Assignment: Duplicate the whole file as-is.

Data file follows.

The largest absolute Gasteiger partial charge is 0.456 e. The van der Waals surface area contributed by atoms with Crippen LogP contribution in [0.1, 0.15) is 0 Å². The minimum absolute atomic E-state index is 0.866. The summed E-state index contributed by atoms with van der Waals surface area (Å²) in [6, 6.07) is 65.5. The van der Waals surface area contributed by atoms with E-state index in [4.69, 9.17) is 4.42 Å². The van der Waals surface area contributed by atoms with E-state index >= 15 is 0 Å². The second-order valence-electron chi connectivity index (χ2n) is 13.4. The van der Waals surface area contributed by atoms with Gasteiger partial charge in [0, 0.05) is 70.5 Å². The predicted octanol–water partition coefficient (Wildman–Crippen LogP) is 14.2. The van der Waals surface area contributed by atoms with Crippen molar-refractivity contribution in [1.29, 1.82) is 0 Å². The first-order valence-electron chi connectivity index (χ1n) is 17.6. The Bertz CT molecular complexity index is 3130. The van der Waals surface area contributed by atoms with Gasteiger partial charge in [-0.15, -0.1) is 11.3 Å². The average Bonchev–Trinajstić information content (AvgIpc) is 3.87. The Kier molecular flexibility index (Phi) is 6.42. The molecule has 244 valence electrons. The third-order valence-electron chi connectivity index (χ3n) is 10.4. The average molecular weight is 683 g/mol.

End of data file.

The largest absolute Gasteiger partial charge is 0.456 e. The van der Waals surface area contributed by atoms with Crippen LogP contribution in [0.1, 0.15) is 0 Å². The minimum absolute atomic E-state index is 0.866. The summed E-state index contributed by atoms with van der Waals surface area (Å²) in [6, 6.07) is 65.5. The van der Waals surface area contributed by atoms with E-state index in [4.69, 9.17) is 4.42 Å². The van der Waals surface area contributed by atoms with E-state index >= 15 is 0 Å². The second-order valence-electron chi connectivity index (χ2n) is 13.4. The van der Waals surface area contributed by atoms with Gasteiger partial charge in [0, 0.05) is 70.5 Å². The predicted octanol–water partition coefficient (Wildman–Crippen LogP) is 14.2. The van der Waals surface area contributed by atoms with Crippen molar-refractivity contribution in [1.29, 1.82) is 0 Å². The first-order valence-electron chi connectivity index (χ1n) is 17.6. The Bertz CT molecular complexity index is 3130. The van der Waals surface area contributed by atoms with Gasteiger partial charge in [-0.15, -0.1) is 11.3 Å². The average Bonchev–Trinajstić information content (AvgIpc) is 3.87. The Kier molecular flexibility index (Phi) is 6.42. The molecule has 244 valence electrons. The third-order valence-electron chi connectivity index (χ3n) is 10.4. The average molecular weight is 683 g/mol.